On your nightstand now: Nabokov's Speak, Memory, Alison Bechdel's Fun Home and The Autobiography of Malcolm X. These are all books I'm teaching right now in my memoir class at New York University, so I'm joyfully re-reading them. And Yu Hua's new novel, Brothers, is also next to the bed, first on my end-of-the-semester list.
Favorite book when you were a child: Charlotte's Web. My mom read that to me hundreds of times. I have a visceral memory of hearing it for what must have been the 200th time when I was a little kid on an overnight train across China. And although I couldn't have articulated this then, that book was America for me, was home--animals, ice cubes, fireworks, fairs. It was so familiar and comforting that it encompassed my entire country and culture. All the colors and words and feelings I knew best.
Your top five authors: Elizabeth Bishop, Emily Dickinson, Leo Tolstoy, Vladimir Nabokov and Annie Proulx.
Book you've faked reading: Oooh. I pretended to have read Moby Dick for 10 years until I finally read it (which took me approximately another 10 years).
Book you are an evangelist for: Autobiography of Red by Anne Carson. Let me propagandize/count the ways. It is the most original book I've read. It boils over with brilliance and slays me each time I re-read it, which I do at least twice a year since I include it on every syllabus I teach, no matter what the genre, semester, student population or school. Autobiography of Red is a shimmering everything--history, love story, poem, novel, essay, biography, autobiography--it's academic, romantic, political, wildly imaginative and heart shattering. My students weep, shout, sit stunned and silent, fight, analyze, memorize, imitate and then write their best work either about or because of it--consistently.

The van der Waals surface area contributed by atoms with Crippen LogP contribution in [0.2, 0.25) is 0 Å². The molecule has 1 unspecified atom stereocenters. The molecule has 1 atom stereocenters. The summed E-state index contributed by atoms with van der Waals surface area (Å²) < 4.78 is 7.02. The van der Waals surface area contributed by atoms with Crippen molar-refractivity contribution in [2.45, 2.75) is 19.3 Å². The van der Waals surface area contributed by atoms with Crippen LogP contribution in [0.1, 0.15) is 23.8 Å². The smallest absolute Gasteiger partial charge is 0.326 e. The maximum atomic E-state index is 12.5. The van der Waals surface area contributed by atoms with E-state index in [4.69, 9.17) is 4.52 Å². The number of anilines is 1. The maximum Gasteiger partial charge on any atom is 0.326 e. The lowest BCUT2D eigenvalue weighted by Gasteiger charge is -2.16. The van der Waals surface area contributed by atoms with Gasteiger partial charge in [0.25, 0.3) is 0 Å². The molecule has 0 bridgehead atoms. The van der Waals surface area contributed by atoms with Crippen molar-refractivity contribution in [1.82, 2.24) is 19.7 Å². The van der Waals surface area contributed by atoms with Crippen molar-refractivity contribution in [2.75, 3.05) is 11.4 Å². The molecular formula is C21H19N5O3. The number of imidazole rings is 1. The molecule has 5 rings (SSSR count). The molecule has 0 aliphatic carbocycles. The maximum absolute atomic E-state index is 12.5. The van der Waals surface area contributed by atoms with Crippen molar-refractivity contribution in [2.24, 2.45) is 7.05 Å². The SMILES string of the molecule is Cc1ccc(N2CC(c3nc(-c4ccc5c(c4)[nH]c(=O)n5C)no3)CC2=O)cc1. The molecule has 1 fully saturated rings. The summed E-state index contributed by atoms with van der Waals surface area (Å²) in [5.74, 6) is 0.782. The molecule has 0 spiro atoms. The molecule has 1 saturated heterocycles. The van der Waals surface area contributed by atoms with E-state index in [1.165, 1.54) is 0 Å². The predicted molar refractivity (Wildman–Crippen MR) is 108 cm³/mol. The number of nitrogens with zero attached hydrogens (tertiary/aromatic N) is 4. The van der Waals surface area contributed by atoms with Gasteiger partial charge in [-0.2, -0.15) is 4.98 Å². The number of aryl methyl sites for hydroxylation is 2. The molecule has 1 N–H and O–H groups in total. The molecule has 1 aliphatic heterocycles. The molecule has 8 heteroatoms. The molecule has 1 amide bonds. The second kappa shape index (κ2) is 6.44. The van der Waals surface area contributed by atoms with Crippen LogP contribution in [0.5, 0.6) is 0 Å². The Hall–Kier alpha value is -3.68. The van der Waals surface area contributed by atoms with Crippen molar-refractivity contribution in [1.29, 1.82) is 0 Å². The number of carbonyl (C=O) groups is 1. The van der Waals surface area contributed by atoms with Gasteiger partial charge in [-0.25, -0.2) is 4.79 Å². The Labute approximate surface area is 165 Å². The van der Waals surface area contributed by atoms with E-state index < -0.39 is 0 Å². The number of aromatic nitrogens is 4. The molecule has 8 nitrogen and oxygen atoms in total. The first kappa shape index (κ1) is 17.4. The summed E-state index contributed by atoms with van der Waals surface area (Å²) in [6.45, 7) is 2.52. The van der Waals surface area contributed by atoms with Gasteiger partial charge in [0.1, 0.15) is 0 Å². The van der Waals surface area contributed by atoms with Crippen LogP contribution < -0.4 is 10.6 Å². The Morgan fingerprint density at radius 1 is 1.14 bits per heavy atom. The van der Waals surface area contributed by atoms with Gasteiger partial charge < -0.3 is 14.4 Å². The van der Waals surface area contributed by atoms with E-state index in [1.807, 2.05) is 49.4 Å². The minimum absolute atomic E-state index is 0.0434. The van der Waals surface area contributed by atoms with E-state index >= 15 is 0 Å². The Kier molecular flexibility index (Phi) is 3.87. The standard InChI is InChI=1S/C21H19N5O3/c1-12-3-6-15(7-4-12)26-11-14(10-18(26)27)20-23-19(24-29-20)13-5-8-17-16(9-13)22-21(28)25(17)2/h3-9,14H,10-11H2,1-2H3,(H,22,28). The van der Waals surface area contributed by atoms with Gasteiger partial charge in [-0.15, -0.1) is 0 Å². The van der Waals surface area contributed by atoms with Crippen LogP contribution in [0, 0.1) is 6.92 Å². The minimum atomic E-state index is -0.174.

Book you've bought for the cover: Jimmy Corrigan by Chris Ware. Have you seen that cover? It has as much work in it as most books manage in their 300 pages . . . not to mention that the story is epic, graphic and staggering.
Book that changed your life: Angle of Repose. Wallace Stegner's writing let me understand time.
Favorite line from a book: Probably Nabokov's "Fill up the page, Printer." (From Lolita.)
Book you most want to read again for the first time: The Brothers Karamazov. The first time I read that, I sat clutching it for hundreds of pages at a time until my eyes spiraled. I took irritating breaks to eat and sleep briefly before racing back in. Fun!